And so I don’t think it’s just that they are unwilling, they are unable, right. That trust is not there. And, of course, there is a stigma related to mental illness. And individuals sort of fear that what will people think of me if I approach care? And so I think most people still have some difficulty thinking about emotional trouble as brain health, instead of mental health.
Our brain is just a part of our bodies, another organ, the same way as your heart. And if you have a heart condition, you're often not embarrassed. You're seeking help. And so I think part of what we need to do is really change even the wording, and talk about people’s anxiety or depression or sadness as brain health. And that they need something to help their brain work again.
Q: So when you think back, to that Community Psychiatry Pride work, building those trusts and those relationships and those communities, was that a difficult thing to do in the beginning?
A: So whenever I need a community partner, I walk in through the lenses of something called community-based participatory research, which are basic principles to suggest that we’re equal partners. And all of us have responsibility for respecting each other and learning from each other. And so my approach is, I walk in, and I ask, “How can I be of service? What can I do?” instead of what I have to offer you, I don’t assume that I know something that they need.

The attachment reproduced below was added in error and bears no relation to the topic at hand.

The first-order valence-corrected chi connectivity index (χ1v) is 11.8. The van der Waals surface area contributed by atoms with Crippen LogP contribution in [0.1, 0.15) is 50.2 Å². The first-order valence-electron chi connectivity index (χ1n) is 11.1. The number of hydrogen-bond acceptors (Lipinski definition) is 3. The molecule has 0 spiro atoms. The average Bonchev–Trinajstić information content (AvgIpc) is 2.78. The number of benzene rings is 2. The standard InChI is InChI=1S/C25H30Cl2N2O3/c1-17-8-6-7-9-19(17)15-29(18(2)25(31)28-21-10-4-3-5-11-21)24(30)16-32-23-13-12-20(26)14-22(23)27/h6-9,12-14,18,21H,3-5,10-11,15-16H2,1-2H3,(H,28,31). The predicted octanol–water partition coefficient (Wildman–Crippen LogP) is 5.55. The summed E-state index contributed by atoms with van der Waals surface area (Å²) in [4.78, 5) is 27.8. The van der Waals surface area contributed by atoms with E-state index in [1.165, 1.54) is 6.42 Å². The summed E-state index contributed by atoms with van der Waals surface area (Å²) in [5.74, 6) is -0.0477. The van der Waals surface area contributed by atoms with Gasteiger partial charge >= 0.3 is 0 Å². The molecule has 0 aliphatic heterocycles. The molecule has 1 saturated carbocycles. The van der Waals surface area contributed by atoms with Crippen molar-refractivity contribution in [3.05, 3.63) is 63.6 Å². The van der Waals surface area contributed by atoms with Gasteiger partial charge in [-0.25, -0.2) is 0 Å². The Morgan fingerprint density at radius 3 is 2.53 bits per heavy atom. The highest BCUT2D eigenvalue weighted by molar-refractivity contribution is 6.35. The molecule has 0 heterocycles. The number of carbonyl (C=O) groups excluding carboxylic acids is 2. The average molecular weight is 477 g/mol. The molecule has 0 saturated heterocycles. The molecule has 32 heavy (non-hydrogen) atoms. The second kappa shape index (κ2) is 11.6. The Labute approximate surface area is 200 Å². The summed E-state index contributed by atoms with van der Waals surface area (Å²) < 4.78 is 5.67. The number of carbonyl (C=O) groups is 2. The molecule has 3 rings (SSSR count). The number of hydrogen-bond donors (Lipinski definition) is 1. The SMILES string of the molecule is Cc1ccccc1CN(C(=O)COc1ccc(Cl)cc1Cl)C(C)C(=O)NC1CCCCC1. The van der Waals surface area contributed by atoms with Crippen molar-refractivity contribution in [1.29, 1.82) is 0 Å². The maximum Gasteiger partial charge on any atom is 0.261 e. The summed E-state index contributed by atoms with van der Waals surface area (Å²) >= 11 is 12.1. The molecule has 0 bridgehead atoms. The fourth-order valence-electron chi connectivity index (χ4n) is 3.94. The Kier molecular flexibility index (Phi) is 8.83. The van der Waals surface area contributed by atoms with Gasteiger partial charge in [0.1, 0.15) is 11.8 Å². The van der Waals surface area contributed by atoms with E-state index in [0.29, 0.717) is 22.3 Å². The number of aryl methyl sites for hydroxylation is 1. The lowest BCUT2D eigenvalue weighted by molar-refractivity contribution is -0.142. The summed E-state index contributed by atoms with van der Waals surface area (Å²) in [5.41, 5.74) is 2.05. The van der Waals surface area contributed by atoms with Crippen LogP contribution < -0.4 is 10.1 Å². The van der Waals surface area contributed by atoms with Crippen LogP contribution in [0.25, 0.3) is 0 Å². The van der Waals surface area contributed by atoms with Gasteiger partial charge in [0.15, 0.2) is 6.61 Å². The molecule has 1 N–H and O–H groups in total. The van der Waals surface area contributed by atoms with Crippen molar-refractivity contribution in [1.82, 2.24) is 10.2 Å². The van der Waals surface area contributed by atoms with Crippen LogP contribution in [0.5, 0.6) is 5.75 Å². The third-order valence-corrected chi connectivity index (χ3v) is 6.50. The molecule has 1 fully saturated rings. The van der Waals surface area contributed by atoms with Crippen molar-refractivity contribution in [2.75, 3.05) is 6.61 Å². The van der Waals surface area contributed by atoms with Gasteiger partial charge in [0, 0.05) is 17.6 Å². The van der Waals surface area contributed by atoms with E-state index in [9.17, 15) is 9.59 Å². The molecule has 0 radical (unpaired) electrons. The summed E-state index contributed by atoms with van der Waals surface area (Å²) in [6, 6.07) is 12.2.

I sit at a table, and I listen first, and I get to know them. And that approach in my career has been really important, because by listening and learning, is how we get to better treatment, is how we build trust, is how we change the landscape for mental illness. And so for me, fortunately, it hasn’t been challenging. But I think perhaps, also, because I grew up in Brazil, and I grew up poor.